Locke in America: The Moral Philosophy of the Founding Era

Locke in America: The Moral Philosophy of the Founding Era

by Jerome Huyler
     
 

View All Available Formats & Editions

Books on John Locke abound, but until now none have captured the real Locke. By removing the layers of misperception that have clouded the philosopher's portrait for decades, Jerome Huyler reveals a startling new image that suggests a much stronger link between Locke's thought and the American Founding.

Huyler contends that authors as accomplished as J.G.A.

…  See more details below

Overview

Books on John Locke abound, but until now none have captured the real Locke. By removing the layers of misperception that have clouded the philosopher's portrait for decades, Jerome Huyler reveals a startling new image that suggests a much stronger link between Locke's thought and the American Founding.

Huyler contends that authors as accomplished as J.G.A. Pocock, Bernard Bailyn, Gordon Wood, Thomas Pangle, and Joyce Appleby have largely misread or ignored Locke's influence on the Founders. Building upon and critiquing their pioneering works, Huyler argues that the American revolutionaries, the Federalists, the Antifederalists, and the Jeffersonian republicans were all committed to a set of moral and political beliefs which were readily available and clearly articulated in Locke's writings.

Huyler demonstrates that recent debates and controversies over the Founding—especially those pitting classical liberalism (i.e., Lockeanism) against classical republicanism—have obscured the fundamental influence of Locke's ideas. In these debates, classical republicanism defines a belief in civic virtue, active political participation, and an overriding concern for the many over the one. By contrast, Locke is portrayed as a thinly disguised Hobbes, promoting a liberalism of narrow self-interest, possessive individualism, and greed that ultimately leads to civil strife and a fragmented polity.

That is a false opposition and a false view of Locke, Huyler contends. He portrays, instead, an essentially moderate Locke, a seventeenth-century moralist who advocated an individualism that actually fits well with classical republicanism and that opposes certain elements and institutions which we too casually identify with liberalism and with Locke. In fact, Huyler argues, vigilant civic virtue and participation are absolutely essential to Locke. Far from being selfish and isolated individuals, Locke's citizens have every motive and incentive to associate and work together.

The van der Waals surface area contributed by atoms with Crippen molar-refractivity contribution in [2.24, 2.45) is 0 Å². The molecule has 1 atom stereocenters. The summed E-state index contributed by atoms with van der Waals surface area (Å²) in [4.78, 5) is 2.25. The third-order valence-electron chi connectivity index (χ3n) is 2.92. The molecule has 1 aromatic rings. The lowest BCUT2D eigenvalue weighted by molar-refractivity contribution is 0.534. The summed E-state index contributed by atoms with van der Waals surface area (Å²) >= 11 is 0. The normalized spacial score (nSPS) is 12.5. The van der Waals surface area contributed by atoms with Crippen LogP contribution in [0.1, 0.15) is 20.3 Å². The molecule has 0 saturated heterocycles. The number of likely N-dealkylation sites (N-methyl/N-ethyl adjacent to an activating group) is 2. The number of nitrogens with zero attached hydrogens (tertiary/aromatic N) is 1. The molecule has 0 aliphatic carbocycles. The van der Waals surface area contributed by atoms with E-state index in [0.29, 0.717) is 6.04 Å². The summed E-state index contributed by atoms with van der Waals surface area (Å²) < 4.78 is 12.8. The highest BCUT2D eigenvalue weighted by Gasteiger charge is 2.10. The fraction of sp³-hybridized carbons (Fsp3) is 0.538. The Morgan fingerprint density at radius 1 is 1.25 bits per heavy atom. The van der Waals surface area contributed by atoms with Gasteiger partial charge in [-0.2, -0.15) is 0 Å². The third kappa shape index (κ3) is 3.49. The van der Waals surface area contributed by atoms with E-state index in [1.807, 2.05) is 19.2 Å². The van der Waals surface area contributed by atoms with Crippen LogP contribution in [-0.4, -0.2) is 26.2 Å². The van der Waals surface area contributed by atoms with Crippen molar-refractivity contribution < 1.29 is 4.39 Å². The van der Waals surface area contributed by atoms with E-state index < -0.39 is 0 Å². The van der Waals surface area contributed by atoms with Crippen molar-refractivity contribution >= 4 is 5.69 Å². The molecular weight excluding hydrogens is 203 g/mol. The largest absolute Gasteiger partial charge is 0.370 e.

As Huyler persuasively shows, the "Lockean way of life"—a moral code that combines social cooperation with equality, individual rights, rational independence, and industrious self-improvement—was extolled in the eighteenth-century's most popular literary works and was central to the Founders' thought. After this book, our views of Locke and the Founding will never be the same.

Read More

Editorial Reviews

Library Journal
The author-a freelance writer with a Ph. D. from the New School for Social Research-states that "this book began as a doctoral dissertation," and, indeed, it has all of the virtues-and faults-of this genre: it's thorough, detailed, and prolix, with an exhaustive review and examination of the pertinent literature and extensive footnotes. Huyler traces the rise and fall of the academy's attitude toward the extent of Locke's influence on the founders of the American nation. Initially, Locke was considered to have greatly influenced the founders, but recent scholarship discounts this theory. This study argues persuasively that the original conception is the correct one. Recommended strictly for academic collections in history, philosophy, and political science.-Leon H. Brody, U.S. Office of Personnel Management Lib., Washington, D.C.

Product Details

ISBN-13:
9780700611089
Publisher:
University Press of Kansas
Publication date:
01/28/1995
Series:
American Political Thought Series
Pages:
408
Product dimensions:
6.00(w) x 9.00(h) x 0.91(d)

Customer Reviews

Average Review:

Write a Review

and post it to your social network

     

Most Helpful Customer Reviews

See all customer reviews >